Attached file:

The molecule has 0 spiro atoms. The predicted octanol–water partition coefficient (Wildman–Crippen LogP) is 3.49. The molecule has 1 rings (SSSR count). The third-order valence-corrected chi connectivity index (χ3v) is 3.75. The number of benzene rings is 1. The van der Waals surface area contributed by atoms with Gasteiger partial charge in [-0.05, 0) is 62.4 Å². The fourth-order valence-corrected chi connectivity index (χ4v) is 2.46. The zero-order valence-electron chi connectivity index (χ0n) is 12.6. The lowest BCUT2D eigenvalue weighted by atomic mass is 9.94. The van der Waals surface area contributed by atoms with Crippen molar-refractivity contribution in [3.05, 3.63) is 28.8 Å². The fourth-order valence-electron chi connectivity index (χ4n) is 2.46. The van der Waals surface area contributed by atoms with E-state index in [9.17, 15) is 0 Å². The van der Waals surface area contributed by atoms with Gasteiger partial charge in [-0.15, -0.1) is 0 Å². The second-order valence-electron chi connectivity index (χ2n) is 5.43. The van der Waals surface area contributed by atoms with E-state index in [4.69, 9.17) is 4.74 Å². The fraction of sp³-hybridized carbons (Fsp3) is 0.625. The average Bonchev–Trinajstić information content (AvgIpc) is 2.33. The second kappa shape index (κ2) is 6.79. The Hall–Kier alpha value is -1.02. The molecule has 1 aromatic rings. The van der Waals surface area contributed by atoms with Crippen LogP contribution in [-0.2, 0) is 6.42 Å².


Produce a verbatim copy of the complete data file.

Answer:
The molecule has 0 spiro atoms. The predicted octanol–water partition coefficient (Wildman–Crippen LogP) is 3.49. The molecule has 1 rings (SSSR count). The third-order valence-corrected chi connectivity index (χ3v) is 3.75. The number of benzene rings is 1. The van der Waals surface area contributed by atoms with Gasteiger partial charge in [-0.05, 0) is 62.4 Å². The fourth-order valence-corrected chi connectivity index (χ4v) is 2.46. The zero-order valence-electron chi connectivity index (χ0n) is 12.6. The lowest BCUT2D eigenvalue weighted by atomic mass is 9.94. The van der Waals surface area contributed by atoms with Crippen molar-refractivity contribution in [3.05, 3.63) is 28.8 Å². The fourth-order valence-electron chi connectivity index (χ4n) is 2.46. The van der Waals surface area contributed by atoms with E-state index in [9.17, 15) is 0 Å². The van der Waals surface area contributed by atoms with Gasteiger partial charge in [-0.15, -0.1) is 0 Å². The second-order valence-electron chi connectivity index (χ2n) is 5.43. The van der Waals surface area contributed by atoms with E-state index in [4.69, 9.17) is 4.74 Å². The fraction of sp³-hybridized carbons (Fsp3) is 0.625. The average Bonchev–Trinajstić information content (AvgIpc) is 2.33. The second kappa shape index (κ2) is 6.79. The Hall–Kier alpha value is -1.02. The molecule has 1 aromatic rings. The van der Waals surface area contributed by atoms with Crippen LogP contribution in [-0.2, 0) is 6.42 Å².